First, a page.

Mr Ernest Frederick Allen (Trimmer) was born in Lambeth, London, England on 10 February 1888.
He was the son of John James Allen (1847-1921), a general labourer originally from Jersey in the Channel Islands, and Sophia Blades, née Foster (1851-1934), a London native. They had married in Bedford in 1884.
His mother had a previous and unidentified marriage under her belt and had two known children from that relationship: Amelia (b. 1875) and Sophia (b. 1878). Ernest one direct siblings: Charles John (1886-1952). His half-sister Amelia had a child out of wedlock, Charles Frederick Blades (b. 1895) who was raised by Ernest's parents and became a surrogate brother to he and his brother.
Ernest first appears on the 1891 census living at Albert Street in Bedford, Bedfordshire. The family later moved to his father's birthplace of Jersey, settling in St Helier and appearing there on the 1901 census at 35 Poonah Road. Ernest, aged 13, had already left school and was working as a general labourer. How long the family remained in Jersey is not known but they returned to England and settled in Southampton sometime prior to 1911.
The 1911 census shows the family scattered; Ernest's mother was by then working as a housekeeper and appeared at 4 Guildford Street, Northam, the home of an Alfred Williams; his nephew/brother Fred was working as a page boy at the Southwestern Hotel on Canute Road, Southampton. Ernest and his father were listed as living at 76 Lower Canal Walk, Southampton; his father was by now working as a dock labourer and Ernest as an attendant male nurse.
Ernest had also had a brief spell with the Royal Navy, joining on 19 September 1906 aboard Triumph as a steward for which would be one voyage which ended on 4 October that year. Of very good conduct, he was described as standing at 5' 7" and had dark brown hair, brown eyes and a fair complexion. He also sported two tattoos; clasped hands on his right forearm and a ship and lighthouse on the corresponding limb.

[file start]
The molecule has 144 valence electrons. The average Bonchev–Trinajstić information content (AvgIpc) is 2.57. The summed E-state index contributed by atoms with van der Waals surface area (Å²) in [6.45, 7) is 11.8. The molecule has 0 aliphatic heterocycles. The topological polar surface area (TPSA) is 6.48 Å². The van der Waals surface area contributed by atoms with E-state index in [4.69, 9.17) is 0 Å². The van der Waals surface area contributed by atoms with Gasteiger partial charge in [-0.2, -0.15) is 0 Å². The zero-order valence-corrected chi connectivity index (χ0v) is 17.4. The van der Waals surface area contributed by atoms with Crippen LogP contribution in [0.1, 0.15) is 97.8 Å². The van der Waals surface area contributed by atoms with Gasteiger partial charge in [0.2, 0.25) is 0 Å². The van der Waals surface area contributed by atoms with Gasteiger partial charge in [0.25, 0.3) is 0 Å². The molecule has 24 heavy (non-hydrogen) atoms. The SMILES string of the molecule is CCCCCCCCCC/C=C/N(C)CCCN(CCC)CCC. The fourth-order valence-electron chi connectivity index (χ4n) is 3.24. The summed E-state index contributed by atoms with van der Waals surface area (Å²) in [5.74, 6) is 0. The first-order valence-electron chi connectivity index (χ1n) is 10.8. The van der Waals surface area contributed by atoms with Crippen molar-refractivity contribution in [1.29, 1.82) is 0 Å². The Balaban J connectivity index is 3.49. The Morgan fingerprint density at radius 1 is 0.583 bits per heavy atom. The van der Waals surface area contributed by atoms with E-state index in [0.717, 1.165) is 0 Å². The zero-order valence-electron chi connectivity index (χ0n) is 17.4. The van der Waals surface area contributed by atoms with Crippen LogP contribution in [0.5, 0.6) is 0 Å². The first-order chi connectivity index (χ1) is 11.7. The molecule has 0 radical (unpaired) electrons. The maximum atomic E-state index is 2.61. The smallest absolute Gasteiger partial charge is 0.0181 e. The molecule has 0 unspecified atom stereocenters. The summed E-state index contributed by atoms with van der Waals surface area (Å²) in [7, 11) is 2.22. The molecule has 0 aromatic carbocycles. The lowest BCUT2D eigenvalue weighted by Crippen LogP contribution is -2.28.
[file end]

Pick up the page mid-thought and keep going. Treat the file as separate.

When he signed-on to the Titanic, on 6 April 1912, Allen gave his address as 9 Short Street (Chapel, Southampton). He normally worked as a fireman but on the Titanic he was employed as a trimmer. As such he received £5, 10s per month. He had previously served on the Olympic. Also serving aboard, as a lift steward, was his nephew Frederick.
Later accounts suggest that Ernest, at the time of the disaster, went below decks searching for his nephew but in vain.
Ernest survived the sinking, managing to climb aboard the upturned collapsible B. He was rescued by Carpathia and returned home from New York aboard Lapland and was not called to testify and either the US or British inquiries into the sinking. He returned to working at sea.
Ernest was married in 1915 to Winifred Gertrude O'Connor (b. 19 May 1895; d. 1967) before he moved to the Isle of Wight and had five children: Joan (b. 1920), Winifred (b. 1922, later Mrs Eric Morrall), Robert (1924-1995), Peter (b. 1925) and Doreen (b. 1930, later Mrs Gordon Taylor). He later abandoned his family for another woman, a lady named Frances, and it is said that he maintained little contact with his children.
He lived at 40 Salisbury Road, Highfield, Southampton for the rest of his life with Frances and later worked as a dock stevedore before retiring. Despite leaving the sea Allen continued to ply his trade as a stoker, later stoking at the Ordnance Survey Offices on London Road, Southampton. He was later made an honorary member of the Titanic Historical Society.
Ernest died on 27 December 1968 aged 80 and he was buried in South Stoneham Cemetery. As of October 2016 several of his children are still living in England.
Southern Evening Echo, 4 September 1964, Article
Southern Evening Echo, 30 December 1968, Obituary
Agreement and Account of Crew (PRO London, BT100/259)
Hermann Söldner (ed.) (2000) RMS Titanic: Passenger and Crew List 10 April 1912-15 April 1912. ä wie Ärger Verlag.
Southampton Echo, April, 1912
Hampshire Independent, April 1912
Mansion House Titanic Relief Fund Booklets and Minute Books
Photo National Archives (Courtesy of Gavin Bell)
Articles and Stories
Southern Evening Echo (1964)
Southern Evening Echo (1968)